In my life, I've been many things...at one point, self-righteous, haughty, and quick to judge. Later, broken, aware of my sin, alone, tired, and discouraged. Having experienced those things makes me more aware of those who feel that way and less willing to sit in judgement on anyone.

I am rambling. I know that's not where you are or what you're saying, but it got me on a tangent. :) I am grateful for my time at OC and take with me great memories. I have wonderful friends there and love them dearly. Let's just all continue to pray for those who work so hard to minister to churches. I am convinced it's one of the most difficult, under-appreciated, most time consuming jobs in existence.

Anonymous said...

Buddy--you didn't have ANY non-believers in your sphere? Buddy.

Brandon Scott said...

ooops...sorry, Buddy. Maybe one or two, counting you, Buddy. Buddy. Need lunch soon, buddy. Baja Burrito, buddy.

Anonymous said...

m-m-m-m...burrito. go to bed buddy.

Phil said...

Peace to you, brother.

Anonymous said...

I hear you about a ministers life. We had a "real job" first for 10 years and came into paid ministry second, 4 years ago. I can't say we are home most nights or that it doesn't consume us. Quite the opposite. And I don't buy the fact that anyone is ever really trapped in a job! Not in this country.

I am glad to say that where we are, we have quite a few unbelieving friends (it helps when your kids get into school and sports-type activities). Amen to everyone being a minister. You can only live and serve in the sphere that God has set you in and no one else is in that unique circle, so it's up to each of us.

And I have heard that if you stop feeding your kids, they stop growing! Might be worth a shot?

- The "paid songleader"

Anonymous said...

Brandon,

I obviously do not think you made a mistake, or that ministry is easy. I simply made my statement from MY experience with a job that has taken me away for the past 8 years. Please don't take offense, just giving you my opinion and hoping your new job is everything you think it will be...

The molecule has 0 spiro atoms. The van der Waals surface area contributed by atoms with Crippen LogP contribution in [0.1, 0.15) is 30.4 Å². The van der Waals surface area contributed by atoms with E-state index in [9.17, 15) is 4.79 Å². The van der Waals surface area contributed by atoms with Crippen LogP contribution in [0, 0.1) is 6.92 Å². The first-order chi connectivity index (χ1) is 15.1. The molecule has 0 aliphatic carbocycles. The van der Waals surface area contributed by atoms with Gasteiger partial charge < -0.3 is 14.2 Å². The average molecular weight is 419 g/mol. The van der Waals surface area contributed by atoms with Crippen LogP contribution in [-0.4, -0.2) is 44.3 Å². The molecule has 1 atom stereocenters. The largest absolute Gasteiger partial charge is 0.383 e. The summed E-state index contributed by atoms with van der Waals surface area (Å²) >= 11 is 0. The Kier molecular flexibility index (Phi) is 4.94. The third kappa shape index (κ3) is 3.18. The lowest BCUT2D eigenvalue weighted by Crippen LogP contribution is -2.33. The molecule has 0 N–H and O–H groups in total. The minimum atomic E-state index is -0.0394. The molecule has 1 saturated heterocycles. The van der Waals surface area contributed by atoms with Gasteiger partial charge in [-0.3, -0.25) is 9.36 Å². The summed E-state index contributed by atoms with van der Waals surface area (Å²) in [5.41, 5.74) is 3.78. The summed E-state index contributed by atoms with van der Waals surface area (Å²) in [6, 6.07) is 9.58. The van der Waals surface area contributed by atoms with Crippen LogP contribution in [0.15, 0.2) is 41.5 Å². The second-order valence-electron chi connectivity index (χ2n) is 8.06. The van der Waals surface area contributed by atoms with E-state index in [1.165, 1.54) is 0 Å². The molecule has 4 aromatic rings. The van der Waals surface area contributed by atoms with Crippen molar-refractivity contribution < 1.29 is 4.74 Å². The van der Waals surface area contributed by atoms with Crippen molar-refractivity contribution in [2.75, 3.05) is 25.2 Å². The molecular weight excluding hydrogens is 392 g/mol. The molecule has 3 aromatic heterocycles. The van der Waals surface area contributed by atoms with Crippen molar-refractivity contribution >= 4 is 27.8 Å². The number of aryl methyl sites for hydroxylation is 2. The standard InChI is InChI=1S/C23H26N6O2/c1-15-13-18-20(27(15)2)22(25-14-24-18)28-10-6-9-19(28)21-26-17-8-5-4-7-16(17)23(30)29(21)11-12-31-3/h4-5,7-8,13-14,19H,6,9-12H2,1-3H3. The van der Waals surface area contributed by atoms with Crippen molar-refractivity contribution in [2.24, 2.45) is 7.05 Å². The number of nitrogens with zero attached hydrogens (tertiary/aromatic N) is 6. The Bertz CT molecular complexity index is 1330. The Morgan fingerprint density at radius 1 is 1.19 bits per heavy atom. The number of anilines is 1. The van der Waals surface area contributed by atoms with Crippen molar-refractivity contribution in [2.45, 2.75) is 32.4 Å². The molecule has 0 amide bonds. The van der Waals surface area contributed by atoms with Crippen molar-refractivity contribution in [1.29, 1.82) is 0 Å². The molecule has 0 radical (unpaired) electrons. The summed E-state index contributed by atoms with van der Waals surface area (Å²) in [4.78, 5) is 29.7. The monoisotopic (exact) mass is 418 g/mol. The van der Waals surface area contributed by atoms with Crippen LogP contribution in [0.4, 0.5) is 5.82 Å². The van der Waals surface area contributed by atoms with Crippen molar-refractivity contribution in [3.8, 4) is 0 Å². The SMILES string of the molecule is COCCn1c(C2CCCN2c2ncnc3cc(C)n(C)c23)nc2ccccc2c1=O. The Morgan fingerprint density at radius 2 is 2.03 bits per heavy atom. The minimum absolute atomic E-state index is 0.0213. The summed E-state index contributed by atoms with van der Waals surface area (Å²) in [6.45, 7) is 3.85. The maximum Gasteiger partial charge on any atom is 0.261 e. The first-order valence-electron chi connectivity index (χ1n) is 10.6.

Brandon Scott said...

no offense taken. Just noticed that your perception was a bit off.

Anonymous said...

Dear Brandon, your stories make me laugh! And yes, we have lots of those moments, too! I'm supposed to have twin babies (Jay and Rob, not this time!!) and be young and chipper. I'm young and chipper INside! But now the twins are almost 16. No way! I'M still just a bit over 16...right?

When they get old enough to clean up the kitchen, AND give you a pedicure when you're pregnant, then it becomes okay that they are growing up.

Amy Grant tells your bad breath story almost word for word on the "A Moment in Time" live album. It was with her son, Matthew. Hilarious.

We still miss you.

And we have 5 Beauty and the Beast tickets for you, either night you could come--March 28 or 29.

Love,
Alice

Anonymous said...

missing ya at Sing Song.

Paula said...

BST - Just snuck a peek at your blog and it reminded me how much I MISS YOU!!! I don't know when we will see each other and that makes me really sad. Love to talk to you. Paula

Amy said...

Brandon, I loved your original post - hilarious!

But, I'm responding to your comment up there that you should probably pull out to be its own post.

What you say really resonates with me. John has always been a paid church staff minister, and his calling (our calling) seems very clear for now. We serve what may very well be one of the last remaining strong Churches of Christ there are. (I could explain what I mean by that, but I think you already know.)

All these years we have been in ministry, though, I have felt my true calling outside those walls. Currently I minister through our public schools, but I have also seen my ministry in neighborhood friendships and things like that.

Last year I taught through the Sermon on the Mount, and during that time I read so much. And was so challenged by the likes of Dallas Willard and Shane Claiborne.

I was so convicted by that study to get out there, like you are doing, and quit just talking about it. I almost quit teaching because I felt like I was studying and presenting a life that I wasn't living.

Blessings to your missional self. It's good to read that you are doing well.

Sorry for the book here, you struck a chord with me!